There seem to be a couple steps in engaging one's inferior function.
a) The dominant function is overwhelmed, the auxiliary contributes to the problem by cutting off access to additional information, and there's a mounting impression of distress.
b) Then there occurs use of the inferior function, which leads to lashing out or taking some kind of action or decision.
For example, as an INFP I experience the following:
a) When distressed, I turn hypersensitive and take any criticism very personally. This is traditionally associated with Inferior Fe. So perhaps my Fi gets distressed, my auxiliary Ne get paranoid, and my Fi turns into a distressed form of Fe.
b) If a posture of defensiveness doesn't solve the problem, then I start using my Inferior Te, which is associated with being domineering and trying to impose solutions. And that's the point where I extravert and really start lashing out at others.
By comparison, Jennifer's post says that for her as an INTP, a need for isolation (autonomy) comes first and then lashing out comes at an later step.
So maybe INTPs experience the following:
a) Distressed Ti would be similar to Inferior Te, which is associated with "Be overly domineering, take charge without listening to others." That impression in INTPs could be the process of tuning out others and insisting on one's autonomy.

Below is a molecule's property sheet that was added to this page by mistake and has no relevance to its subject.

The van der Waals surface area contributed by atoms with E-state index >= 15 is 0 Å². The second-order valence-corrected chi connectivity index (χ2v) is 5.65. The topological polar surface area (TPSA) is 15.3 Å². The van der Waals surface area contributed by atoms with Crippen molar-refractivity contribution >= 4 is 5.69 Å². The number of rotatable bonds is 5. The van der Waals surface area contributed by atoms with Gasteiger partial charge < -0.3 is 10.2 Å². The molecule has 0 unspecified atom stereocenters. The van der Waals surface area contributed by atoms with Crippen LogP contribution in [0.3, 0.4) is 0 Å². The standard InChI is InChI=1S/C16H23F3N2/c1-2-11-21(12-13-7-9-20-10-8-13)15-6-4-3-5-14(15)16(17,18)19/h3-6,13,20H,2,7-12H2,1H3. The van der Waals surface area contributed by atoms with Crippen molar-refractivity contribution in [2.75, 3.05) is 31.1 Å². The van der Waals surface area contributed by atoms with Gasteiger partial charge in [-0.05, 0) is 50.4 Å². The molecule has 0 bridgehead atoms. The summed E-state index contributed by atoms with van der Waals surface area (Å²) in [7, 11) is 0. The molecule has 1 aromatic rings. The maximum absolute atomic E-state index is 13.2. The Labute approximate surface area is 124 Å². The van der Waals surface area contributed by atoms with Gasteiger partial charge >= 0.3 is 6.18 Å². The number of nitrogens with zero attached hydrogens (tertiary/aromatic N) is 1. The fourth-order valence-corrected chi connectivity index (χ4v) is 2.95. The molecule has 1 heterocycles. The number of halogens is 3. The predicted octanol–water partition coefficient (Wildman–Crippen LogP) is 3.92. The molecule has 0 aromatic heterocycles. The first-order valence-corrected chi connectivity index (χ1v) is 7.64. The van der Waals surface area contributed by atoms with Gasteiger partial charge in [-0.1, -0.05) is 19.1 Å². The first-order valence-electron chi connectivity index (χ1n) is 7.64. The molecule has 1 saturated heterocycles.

b) If that doesn't solve the problem, then the Inferior Fe = "Be hypersensitive; take criticism very personally." This could be the point at which the INTP extraverts and lashes out.
Similarly, the OP talks about two separate steps in use of the inferior function for INFJs and ENTPs: some form of personal distress of the dominant function, then lashing out or making a decision with the inferior function.
I was struck that INFP defensiveness is not properly part of the inferior function but rather a distressed form of the dominant function. So maybe INTP autonomy (in excess of normal, anyway) is also a distressed version of the dominant function rather than a part of the inferior function.
I also note that according to this path of distressed dominant leading to inferior, INFPs and INTPs go through the same steps in reverse. INFPs get distressed by getting defensive, then extravert by getting domineering and bullying. INTPs get distressed by pushing everyone away, then extravert by feeling defensive and hounded and going on a rampage to tell everyone off.
Just playing around with some ideas.